Low self-control in childhood is an important predictor of low income, financial problems, poor physical health, substance dependence, single parenthood and criminal offending in adulthood (Moffitt et al. 2011). However, we do not know yet whether children are aware of their own self-control problems and whether their possible sophistication about (awareness of) their self-control problems mitigates the adverse consequences of low self-control.
Behavioral theory predicts that people’s sophistication about their own self-control problems is integral to the choices they make (O’Donoghue and Rabin 1999, 2001). In their seminal theory paper, O’Donoghue and Rabin (1999) draw on the disparity in people’s ideal, predicted and actual choices to identify whether people lack self-control and, if they do, whether they are aware of it. Only few empirical studies directly measure naiveté and sophistication regarding own self-control problems for adults (Augenblick and Rabin 2019; Mandel et al. 2017; Wong 2008 etc.) and we are not aware of any work that does so for children.
Using a sample of about 3,000 households in rural Bangladesh, we assess the effectiveness of the Lions Quest Skills for Growing program in a new data collection about three years after its implementation in grades 2 to 5 in 2019. Lions Quest Skills for Growing is a school-based social and emotional learning (SEL) program that was taught in randomly assigned elementary schools in Bangladesh. In general, SEL programs aim at promoting self-awareness and self-management. Underlying skills that are specifically mentioned in the program documentation are, among others, self-discipline, impulse-control, or goal setting. Here, we examine whether the program affects levels of self-control and possible sophistication about self-control problems. We will use an experiment to measure self-control and the extent of sophistication to classify children as time-consistent, naïve or sophisticated regarding their self-control problems at the individual level. Apart from possible treatment effects, we will test the predictive power of our classification for child outcomes such as study attitude, grades, savings, prosociality, impulsive behavior, or risky behaviors. We can also document age trends and other determinants of self-control problems and sophistication such as gender as well as their relation with other skills and potential intergenerational transmissions.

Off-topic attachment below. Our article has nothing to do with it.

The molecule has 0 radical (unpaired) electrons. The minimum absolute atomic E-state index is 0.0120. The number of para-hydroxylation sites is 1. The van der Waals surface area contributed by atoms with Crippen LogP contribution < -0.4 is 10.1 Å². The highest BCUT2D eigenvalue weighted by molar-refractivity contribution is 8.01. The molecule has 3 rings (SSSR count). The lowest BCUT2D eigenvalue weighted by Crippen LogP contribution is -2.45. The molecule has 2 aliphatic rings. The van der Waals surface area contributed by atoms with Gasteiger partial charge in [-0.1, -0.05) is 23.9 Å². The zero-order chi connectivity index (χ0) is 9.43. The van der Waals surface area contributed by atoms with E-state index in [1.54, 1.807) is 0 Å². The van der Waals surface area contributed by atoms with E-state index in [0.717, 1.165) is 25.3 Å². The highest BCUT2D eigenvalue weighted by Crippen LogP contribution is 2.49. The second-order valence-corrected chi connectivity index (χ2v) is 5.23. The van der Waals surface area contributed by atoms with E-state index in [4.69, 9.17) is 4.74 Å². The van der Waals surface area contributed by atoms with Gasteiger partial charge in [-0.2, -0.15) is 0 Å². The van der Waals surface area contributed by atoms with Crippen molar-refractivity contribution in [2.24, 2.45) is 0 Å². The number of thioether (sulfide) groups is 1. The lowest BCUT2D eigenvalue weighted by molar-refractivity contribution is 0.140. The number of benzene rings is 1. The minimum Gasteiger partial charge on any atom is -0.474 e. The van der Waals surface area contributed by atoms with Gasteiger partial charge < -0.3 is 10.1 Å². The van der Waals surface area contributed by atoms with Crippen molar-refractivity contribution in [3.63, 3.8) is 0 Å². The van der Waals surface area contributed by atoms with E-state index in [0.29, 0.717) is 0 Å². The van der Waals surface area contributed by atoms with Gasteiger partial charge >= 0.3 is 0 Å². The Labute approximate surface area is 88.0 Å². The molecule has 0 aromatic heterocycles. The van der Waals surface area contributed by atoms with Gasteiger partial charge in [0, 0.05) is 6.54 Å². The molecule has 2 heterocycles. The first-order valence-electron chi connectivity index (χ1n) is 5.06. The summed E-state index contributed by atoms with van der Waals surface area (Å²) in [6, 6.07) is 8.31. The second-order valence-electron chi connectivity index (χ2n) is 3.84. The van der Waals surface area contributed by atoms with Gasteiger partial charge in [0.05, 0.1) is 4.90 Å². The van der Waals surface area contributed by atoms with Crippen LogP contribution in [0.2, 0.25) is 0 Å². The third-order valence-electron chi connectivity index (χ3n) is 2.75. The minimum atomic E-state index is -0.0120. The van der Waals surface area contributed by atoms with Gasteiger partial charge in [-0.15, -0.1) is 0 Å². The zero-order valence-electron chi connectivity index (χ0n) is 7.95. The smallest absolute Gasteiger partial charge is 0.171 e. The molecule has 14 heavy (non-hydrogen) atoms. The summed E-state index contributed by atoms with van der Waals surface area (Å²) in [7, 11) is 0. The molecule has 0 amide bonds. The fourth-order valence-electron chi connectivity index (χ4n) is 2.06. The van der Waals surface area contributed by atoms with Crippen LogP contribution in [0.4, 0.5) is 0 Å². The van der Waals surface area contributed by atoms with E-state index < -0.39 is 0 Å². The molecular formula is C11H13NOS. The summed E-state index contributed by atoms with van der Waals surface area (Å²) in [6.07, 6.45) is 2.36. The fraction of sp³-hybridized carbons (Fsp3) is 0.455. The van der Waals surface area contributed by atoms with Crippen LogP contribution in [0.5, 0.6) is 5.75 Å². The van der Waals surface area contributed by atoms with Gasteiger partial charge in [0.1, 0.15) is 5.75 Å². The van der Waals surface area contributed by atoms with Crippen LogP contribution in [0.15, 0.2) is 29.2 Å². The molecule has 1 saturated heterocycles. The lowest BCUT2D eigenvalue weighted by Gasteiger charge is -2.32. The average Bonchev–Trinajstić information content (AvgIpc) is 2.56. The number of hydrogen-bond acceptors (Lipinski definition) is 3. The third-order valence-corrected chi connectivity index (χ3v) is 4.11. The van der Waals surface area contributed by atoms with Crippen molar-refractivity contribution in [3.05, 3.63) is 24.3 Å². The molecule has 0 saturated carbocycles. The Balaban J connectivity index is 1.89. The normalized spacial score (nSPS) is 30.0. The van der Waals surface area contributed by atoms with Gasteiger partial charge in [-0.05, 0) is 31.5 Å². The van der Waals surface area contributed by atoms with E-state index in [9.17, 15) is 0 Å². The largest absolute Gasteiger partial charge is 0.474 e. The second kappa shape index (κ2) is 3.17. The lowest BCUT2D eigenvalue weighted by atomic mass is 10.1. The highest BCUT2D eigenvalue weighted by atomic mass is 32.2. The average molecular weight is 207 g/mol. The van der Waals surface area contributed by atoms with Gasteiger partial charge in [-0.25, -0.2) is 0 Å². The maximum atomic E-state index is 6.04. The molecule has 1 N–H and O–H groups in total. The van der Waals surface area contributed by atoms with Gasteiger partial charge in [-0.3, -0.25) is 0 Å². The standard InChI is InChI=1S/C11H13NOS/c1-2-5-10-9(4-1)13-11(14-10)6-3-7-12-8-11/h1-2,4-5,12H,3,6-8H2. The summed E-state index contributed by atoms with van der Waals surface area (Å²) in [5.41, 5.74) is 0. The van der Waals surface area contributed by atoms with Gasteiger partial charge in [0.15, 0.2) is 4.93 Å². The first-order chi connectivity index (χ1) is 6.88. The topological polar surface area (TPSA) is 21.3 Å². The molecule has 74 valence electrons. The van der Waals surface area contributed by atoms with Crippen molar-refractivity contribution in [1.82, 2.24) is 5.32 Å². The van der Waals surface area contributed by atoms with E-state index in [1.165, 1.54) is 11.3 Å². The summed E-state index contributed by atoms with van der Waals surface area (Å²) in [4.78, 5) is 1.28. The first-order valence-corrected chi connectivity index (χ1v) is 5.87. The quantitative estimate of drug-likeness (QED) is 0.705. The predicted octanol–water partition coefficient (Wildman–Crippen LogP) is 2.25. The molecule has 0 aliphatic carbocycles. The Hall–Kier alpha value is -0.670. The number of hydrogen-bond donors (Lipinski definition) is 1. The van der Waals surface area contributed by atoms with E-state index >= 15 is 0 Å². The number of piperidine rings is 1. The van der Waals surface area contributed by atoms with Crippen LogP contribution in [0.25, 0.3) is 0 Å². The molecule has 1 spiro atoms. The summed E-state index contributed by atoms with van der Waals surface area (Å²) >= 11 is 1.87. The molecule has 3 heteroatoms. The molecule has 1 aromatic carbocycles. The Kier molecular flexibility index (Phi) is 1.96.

This new data collection will start as soon as this registration will be reviewed.
Augenblick, N. and Rabin, M. (2019). An experiment on time preference and misprediction in unpleasant tasks. The Review of Economic Studies, 86(3):941-975.
Mandel, N., Scott, M. L., Kim, S., and Sinha, R. K. (2017). Strategies for improving self-control among naïve, sophisticated, and time-consistent consumers. Journal of Economic Psychology, 60:109-125.
Moffitt, T. E., Arseneault, L., Belsky, D., Dickson, N., Hancox, R. J., Harrington, H., Houts, R., Poulton, R., Roberts, B. W., Ross, S., Sears, M. R., Thomson, W. M., and Caspi, A. (2011). A gradient of childhood self-control predicts health, wealth, and public safety. Proceedings of the National Academy of Sciences, 108(7):2693-2698.
O'Donoghue, T. and Rabin, M. (1999). Doing it now or later. American Economic Review, 89(1):103-124.
O'Donoghue, T. and Rabin, M. (2001). Choice and procrastination. The Quarterly Journal of Economics, 116(1):121-160.
Schilbach, F. (2019). Alcohol and self-control: A field experiment in India. American Economic Review, 109(4):1290-1322.
Wong, W.-K. (2008). How much time-inconsistency is there and does it matter? Evidence on self-awareness, size, and effects. Journal of Economic Behavior & Organization, 68(3):645-656.